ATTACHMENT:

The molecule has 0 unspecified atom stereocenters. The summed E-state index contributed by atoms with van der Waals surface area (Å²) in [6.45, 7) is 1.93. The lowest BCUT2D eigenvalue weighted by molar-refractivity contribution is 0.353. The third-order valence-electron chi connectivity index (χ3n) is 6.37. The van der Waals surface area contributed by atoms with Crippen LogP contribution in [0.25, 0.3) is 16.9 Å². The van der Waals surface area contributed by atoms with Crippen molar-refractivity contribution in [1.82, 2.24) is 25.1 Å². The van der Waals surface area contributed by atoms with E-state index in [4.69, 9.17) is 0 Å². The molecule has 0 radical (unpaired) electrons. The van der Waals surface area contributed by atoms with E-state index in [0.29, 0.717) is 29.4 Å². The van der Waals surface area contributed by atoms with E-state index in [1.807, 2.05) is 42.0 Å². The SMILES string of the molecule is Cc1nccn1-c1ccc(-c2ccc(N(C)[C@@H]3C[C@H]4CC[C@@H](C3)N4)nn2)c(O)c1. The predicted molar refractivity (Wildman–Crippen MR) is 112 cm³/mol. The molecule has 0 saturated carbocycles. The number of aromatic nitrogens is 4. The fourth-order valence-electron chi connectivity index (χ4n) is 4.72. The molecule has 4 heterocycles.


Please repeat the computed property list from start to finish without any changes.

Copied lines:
The molecule has 0 unspecified atom stereocenters. The summed E-state index contributed by atoms with van der Waals surface area (Å²) in [6.45, 7) is 1.93. The lowest BCUT2D eigenvalue weighted by molar-refractivity contribution is 0.353. The third-order valence-electron chi connectivity index (χ3n) is 6.37. The van der Waals surface area contributed by atoms with Crippen LogP contribution in [0.25, 0.3) is 16.9 Å². The van der Waals surface area contributed by atoms with Crippen molar-refractivity contribution in [1.82, 2.24) is 25.1 Å². The van der Waals surface area contributed by atoms with E-state index in [4.69, 9.17) is 0 Å². The molecule has 0 radical (unpaired) electrons. The van der Waals surface area contributed by atoms with E-state index in [0.29, 0.717) is 29.4 Å². The van der Waals surface area contributed by atoms with E-state index in [1.807, 2.05) is 42.0 Å². The SMILES string of the molecule is Cc1nccn1-c1ccc(-c2ccc(N(C)[C@@H]3C[C@H]4CC[C@@H](C3)N4)nn2)c(O)c1. The predicted molar refractivity (Wildman–Crippen MR) is 112 cm³/mol. The molecule has 0 saturated carbocycles. The number of aromatic nitrogens is 4. The fourth-order valence-electron chi connectivity index (χ4n) is 4.72. The molecule has 4 heterocycles.